Following on from a spectacular opening night, we ventured back to Botanic Park to indulge in the busiest of days at WOMADelaide on a beautifully warm, mild sunny day.
The first act we caught was Emma Swift & Robyn Hitchcock (Aus/UK), a pairing that considers their music sadcore. It was mellow and gentle for sure, but would have been better later at night to chill out to. The Tjintu Desert Band (Aus) on Stage 2 were great, singing in Luritja language that emanated the spirit of ancient Australia. Their version of instrumental surf hit ‘Wipeout’ was a nice surprise
The ‘one woman wonder’, Margaret Leng Tan (Singapore/US) was an interesting act, performing her ‘avant-garde’ sounds using an array of instruments in a mostly lullaby like set that was accompanied by the nearby Siamang monkeys at the Adelaide Zoo, who seemed to be howling in unison. OK, they weren’t actually but this is WOMADelaide, and it added to the atmosphere. Depedro (Spain) had everyone dancing in the now blazing sun, making their audience almost as hot as their Latino/Afro-beat grooves. Both young and old were on their feet enjoying the music, seemingly oblivious to the heat.
Jambinai (South Korea) were given a huge Adelaide welcome as deliciously cool breeze began to sweep through. This act was a personal favourite, blending traditional haegum (fiddle/erhu like instrument) with rock guitar and ending up in an industrial explosion of sound. This was special!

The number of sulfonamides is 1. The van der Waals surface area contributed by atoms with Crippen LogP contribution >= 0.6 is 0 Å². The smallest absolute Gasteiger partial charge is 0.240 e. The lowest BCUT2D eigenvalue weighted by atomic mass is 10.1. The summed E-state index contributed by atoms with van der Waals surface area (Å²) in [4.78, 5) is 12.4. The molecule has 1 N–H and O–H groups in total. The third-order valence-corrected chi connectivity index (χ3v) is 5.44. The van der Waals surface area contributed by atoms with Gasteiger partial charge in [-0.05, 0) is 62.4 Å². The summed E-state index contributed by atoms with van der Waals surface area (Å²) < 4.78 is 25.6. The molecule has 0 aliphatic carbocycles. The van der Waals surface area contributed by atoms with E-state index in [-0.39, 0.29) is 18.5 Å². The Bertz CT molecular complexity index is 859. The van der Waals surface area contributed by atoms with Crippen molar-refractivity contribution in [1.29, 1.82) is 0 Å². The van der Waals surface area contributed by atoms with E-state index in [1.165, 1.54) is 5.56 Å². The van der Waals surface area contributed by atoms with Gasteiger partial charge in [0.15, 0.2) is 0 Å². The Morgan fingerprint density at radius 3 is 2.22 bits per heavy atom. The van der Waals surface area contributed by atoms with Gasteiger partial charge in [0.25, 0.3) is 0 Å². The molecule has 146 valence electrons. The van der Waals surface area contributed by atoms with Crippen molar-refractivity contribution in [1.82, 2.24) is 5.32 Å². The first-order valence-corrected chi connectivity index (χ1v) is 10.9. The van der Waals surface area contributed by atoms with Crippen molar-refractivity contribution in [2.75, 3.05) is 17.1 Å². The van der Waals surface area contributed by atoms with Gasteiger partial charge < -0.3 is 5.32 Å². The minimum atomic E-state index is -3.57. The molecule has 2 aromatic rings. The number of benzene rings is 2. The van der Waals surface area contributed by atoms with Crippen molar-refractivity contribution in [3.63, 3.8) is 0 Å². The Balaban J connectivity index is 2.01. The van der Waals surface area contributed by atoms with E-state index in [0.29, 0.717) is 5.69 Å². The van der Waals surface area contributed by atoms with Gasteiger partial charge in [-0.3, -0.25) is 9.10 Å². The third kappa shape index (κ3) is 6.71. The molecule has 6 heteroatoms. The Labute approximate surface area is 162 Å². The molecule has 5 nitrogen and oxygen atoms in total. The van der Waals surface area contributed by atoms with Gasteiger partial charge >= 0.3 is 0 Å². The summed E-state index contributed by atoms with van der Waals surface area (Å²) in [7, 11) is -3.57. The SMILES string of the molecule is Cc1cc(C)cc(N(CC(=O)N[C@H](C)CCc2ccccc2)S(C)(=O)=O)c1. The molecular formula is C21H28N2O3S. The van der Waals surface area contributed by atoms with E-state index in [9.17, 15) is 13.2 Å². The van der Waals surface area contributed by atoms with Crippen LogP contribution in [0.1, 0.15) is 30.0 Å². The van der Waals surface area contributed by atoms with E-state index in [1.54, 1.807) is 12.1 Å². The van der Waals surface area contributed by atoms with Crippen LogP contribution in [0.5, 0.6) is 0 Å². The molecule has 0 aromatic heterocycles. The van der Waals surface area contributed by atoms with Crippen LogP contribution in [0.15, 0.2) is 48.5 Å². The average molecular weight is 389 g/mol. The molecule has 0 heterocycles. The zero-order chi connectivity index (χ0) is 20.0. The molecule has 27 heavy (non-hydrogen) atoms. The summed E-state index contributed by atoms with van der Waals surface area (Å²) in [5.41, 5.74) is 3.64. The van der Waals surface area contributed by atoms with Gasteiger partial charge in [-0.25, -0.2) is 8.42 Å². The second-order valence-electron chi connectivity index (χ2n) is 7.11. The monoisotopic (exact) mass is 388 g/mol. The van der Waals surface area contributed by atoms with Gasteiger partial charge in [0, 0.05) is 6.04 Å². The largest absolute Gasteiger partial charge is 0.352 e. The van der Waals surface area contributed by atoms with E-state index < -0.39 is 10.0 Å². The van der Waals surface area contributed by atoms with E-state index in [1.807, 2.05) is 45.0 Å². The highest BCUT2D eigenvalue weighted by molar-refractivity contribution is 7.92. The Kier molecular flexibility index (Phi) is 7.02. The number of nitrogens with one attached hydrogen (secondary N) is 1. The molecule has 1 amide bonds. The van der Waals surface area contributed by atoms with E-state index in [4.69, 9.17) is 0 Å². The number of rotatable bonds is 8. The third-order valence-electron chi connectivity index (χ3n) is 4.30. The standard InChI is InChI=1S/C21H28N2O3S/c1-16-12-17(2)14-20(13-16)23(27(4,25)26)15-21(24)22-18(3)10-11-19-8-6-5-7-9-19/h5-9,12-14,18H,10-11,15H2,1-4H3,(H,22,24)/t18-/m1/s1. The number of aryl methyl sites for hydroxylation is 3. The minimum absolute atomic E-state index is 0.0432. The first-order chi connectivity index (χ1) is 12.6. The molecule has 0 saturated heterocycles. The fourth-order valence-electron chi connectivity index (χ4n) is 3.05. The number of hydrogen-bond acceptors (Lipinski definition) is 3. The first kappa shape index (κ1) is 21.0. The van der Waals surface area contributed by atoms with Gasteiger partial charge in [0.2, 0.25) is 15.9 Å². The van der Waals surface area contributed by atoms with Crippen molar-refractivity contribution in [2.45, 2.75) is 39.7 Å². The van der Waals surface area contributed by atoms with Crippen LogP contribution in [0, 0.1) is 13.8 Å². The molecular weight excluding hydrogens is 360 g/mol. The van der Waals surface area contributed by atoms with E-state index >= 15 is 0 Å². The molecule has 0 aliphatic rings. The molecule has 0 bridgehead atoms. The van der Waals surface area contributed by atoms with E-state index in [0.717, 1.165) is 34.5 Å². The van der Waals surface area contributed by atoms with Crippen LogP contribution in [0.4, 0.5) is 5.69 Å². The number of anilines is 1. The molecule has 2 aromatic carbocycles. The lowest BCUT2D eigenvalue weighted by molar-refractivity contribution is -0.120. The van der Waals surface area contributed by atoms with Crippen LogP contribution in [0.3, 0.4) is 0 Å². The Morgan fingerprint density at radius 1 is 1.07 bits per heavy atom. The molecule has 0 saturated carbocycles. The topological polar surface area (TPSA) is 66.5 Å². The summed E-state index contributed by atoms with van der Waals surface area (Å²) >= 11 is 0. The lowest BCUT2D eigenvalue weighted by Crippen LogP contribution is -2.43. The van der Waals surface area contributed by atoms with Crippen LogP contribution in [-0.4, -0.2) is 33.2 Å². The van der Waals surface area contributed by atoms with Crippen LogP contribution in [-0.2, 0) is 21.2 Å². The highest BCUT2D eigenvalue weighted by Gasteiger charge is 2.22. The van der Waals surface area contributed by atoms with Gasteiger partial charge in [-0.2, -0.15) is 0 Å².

On the smaller Moreton Bay stage, Robert Forster (ex Go-Betweens) teamed up with our own Zephyr Quartet & Jherek Bischoff to perform a smooth and suave set, showing that he’s still in fine voice and looking dapper. Blending modern rock with traditional Khmer pop, Astronomy Class (Aus) with Srey Channthy in a sexy, shimmering disco dress on vocals reminded me of Dengue Fever in their style, although had their own uniqueness and hip-hop slant. Luzmila Carpio (Bolivia) sang ancient songs of the Andes in her 2000 year old Quecha tongue, possibly the most moving performance of the day if not the festival given the depth and meaning in the songs she sang.
Getting away from music temporarily, you could hardly miss Osadia, a Spanish street performance team that takes an ordinary head and turns it into a hair engineering feat of eye-popping proportions. An older, bearded gentleman had his hair and beard transformed into living art, and the unique thing about Osadia’s work is that it is ongoing as their subjects walk around and get noticed.